Twitter Plot Summary: The story of Operation Market Garden, the Allied offensive against the Germans in The Netherlands that failed.
Five Point Summary:
1. The plan – three bridges. Three very important bridges.
2. Lunatics laughing at Sean Connery from the woods.
3. The Germans have a tank. Lots of tanks.
4. The tide is turning.
5. That’s a lot of injured soldiers.
What could be better than a film where lunatics laugh at Sean Connery from the woods? Plenty of things, as it happens, but this is just one particularly amusing moment in Richard Attenborough’s A Bridge Too Far, and one of the very few moments of levity in a story that portrays the Allied failure to take control of three important bridges in Operation Market Garden, a plan that, had it been successful may have shortened the war through the successful capture of several bridges in The Netherlands. Instead it has been marked as one of the all-time great failures of the post D-Day invasion of Europe, where a number of supply issues and bad decisions led to Allied troops being slaughtered in their hundreds.
There are many positive aspects to A Bridge Too Far, however it never goes so far as to make a full commentary on the rights and wrongs of warfare, nor does it make any specific point similar to other great war films like Das Boot or The Longest Day. Instead the focus is on a rare film portrayal of an Allied offensive that didn’t go to plan,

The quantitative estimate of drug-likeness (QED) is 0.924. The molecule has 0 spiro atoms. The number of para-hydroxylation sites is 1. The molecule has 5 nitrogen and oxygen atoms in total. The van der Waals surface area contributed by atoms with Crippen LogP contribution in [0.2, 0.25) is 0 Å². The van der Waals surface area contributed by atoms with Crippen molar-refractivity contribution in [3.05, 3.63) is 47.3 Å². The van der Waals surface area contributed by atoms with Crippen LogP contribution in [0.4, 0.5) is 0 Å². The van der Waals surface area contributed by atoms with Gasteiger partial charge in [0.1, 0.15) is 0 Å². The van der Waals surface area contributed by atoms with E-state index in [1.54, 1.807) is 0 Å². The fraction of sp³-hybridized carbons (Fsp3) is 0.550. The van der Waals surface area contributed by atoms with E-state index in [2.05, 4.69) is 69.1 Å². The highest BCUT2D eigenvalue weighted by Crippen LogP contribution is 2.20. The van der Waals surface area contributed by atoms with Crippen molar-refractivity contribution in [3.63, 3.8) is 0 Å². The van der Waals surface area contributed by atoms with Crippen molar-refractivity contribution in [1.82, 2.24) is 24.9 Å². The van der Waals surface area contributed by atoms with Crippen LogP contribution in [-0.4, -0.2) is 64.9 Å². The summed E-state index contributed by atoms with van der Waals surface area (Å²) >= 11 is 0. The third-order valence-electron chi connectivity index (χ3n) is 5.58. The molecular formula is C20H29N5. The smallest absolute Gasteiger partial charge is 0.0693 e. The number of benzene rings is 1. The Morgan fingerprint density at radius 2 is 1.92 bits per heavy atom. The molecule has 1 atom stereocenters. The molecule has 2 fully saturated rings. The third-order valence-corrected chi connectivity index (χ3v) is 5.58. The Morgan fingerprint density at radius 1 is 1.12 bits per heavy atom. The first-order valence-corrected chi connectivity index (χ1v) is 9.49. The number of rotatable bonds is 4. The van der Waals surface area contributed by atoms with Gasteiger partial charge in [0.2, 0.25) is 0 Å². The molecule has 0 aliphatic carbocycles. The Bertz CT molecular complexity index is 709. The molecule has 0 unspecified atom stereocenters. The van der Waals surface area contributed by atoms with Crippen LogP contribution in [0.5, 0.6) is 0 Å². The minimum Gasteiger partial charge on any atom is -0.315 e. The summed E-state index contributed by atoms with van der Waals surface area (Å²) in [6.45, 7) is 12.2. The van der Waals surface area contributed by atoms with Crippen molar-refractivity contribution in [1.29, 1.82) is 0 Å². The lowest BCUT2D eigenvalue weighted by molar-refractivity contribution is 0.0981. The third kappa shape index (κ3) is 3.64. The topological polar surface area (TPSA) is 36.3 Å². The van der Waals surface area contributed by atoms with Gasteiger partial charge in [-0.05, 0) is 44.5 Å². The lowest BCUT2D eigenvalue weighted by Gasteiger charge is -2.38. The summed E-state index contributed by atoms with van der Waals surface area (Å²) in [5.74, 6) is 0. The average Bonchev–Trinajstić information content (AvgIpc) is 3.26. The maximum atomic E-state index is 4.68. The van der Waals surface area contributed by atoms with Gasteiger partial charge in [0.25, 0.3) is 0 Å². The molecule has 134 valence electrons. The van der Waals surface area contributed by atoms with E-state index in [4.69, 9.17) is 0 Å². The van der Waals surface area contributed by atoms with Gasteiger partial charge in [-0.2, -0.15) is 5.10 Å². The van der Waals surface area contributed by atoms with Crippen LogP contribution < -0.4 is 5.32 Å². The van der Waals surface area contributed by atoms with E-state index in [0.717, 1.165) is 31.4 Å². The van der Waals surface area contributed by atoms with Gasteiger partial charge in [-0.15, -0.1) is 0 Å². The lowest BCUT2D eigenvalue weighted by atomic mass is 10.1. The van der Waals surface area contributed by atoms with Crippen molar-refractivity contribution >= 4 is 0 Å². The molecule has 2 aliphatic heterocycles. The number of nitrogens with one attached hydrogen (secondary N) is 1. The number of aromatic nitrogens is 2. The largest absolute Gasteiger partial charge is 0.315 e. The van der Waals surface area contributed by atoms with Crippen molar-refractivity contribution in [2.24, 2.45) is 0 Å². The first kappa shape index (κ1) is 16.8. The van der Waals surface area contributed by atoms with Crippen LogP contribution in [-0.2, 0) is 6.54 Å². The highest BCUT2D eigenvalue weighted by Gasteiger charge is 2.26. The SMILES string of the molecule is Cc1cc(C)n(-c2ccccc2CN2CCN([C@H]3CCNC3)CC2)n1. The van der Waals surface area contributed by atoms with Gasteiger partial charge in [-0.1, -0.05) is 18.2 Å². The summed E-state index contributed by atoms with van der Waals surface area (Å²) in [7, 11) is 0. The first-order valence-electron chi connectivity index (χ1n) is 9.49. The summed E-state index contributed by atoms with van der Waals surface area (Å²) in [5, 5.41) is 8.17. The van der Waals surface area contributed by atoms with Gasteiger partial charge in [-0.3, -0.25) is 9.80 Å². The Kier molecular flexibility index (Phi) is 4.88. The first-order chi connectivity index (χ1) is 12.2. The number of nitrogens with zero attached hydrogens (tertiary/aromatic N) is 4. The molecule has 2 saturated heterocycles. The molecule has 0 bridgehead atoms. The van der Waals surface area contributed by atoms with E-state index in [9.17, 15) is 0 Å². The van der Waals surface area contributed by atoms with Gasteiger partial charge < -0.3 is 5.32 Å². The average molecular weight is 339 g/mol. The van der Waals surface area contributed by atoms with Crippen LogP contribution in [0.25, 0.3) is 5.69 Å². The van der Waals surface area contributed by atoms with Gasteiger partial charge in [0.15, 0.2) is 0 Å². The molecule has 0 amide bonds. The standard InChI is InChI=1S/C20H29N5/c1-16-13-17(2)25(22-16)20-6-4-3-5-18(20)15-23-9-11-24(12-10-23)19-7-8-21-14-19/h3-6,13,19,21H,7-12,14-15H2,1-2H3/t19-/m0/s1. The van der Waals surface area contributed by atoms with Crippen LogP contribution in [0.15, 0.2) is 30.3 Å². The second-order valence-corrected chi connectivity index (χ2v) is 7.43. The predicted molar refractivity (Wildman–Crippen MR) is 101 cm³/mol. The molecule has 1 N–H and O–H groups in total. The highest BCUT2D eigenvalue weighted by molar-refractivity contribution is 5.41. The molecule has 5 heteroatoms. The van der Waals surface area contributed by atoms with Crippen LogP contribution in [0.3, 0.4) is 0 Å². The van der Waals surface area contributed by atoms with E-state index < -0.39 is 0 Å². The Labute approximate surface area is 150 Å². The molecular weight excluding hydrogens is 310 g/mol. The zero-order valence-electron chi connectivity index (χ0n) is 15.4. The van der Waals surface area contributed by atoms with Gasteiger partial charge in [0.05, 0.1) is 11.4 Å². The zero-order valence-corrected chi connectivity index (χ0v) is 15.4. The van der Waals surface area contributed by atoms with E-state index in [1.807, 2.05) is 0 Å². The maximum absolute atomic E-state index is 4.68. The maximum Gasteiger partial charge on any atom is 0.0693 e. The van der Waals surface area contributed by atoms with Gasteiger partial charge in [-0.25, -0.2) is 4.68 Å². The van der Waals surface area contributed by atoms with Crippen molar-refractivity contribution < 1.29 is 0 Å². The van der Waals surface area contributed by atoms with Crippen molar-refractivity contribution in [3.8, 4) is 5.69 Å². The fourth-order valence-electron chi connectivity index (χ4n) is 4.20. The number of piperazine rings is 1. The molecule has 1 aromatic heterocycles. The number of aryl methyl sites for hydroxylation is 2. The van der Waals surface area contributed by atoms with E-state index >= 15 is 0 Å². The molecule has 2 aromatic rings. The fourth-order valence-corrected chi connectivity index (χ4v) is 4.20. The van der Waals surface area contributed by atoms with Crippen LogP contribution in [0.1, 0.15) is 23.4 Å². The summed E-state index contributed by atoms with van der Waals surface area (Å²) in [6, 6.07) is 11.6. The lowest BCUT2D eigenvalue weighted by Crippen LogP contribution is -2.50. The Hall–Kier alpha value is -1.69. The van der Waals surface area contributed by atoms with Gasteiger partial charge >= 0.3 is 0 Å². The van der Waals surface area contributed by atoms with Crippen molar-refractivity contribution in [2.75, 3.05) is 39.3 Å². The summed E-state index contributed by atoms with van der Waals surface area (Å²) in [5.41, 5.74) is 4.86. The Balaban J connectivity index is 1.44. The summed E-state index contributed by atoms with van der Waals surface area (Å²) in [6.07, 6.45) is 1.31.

A huge number of stars agreed to appear in what is at face value a latter day version of The Longest Day. Other than the aforementioned Connery there’s also the likes of Dirk Bogarde, Michael Caine, Anthony Hopkins, Edward Fox, Elliott Gould, Denholm Elliott, Gene Hackman, Ryan O’Neal and, in a brief 10-15 minute part of the film only, Robert Redford. It’s a veritable smorgasbord of talent, one that is sadly let down by an epic war film that has no cohesion beyond the bloody remains of the Allied forces.
The most hard-hitting sequences are those that focus on the human cost of the conflict, the horrendous injuries suffered by the combatants and their resilience in the face of defeat. The standout sequence is as low-key as it can get, with James Caan upholding his promise to keep his young protege alive by recovering his body and escaping from a German patrol in the woods. There’s a huge amount of attention to detail, although the occasional matte painting is obvious where vast numbers of aircraft or the like are required to be in shot.
Much like in the offensive itself, the Polish soldiers are given short shrift, finally being permitted to parachute in towards the end of the film only to be cut down by the Germans who have captured the drop zone. Whether or not this was an intentional move by Richard Attenborough remains unclear, but it does the Polish commitment to the war effort no favours, constantly shifted to the back of the queue despite having the technical ability and the manpower to adequately support the operation from the start.
No favours are done for Lieutenant-General Frederick Browning either, who is clearly portrayed as a man emotionally detached from the human cost of the operation, the man made responsible for the deaths of so many soldiers. Whilst the historical accuracy of this is questionable, as a film and by proxy a piece of entertainment, there needs to be somebody in that position to be the fall guy – it’s just the way film narrative works.
Most importantly however, the Germans actually speak in German rather than in awkward, accented English. This is always a good thing.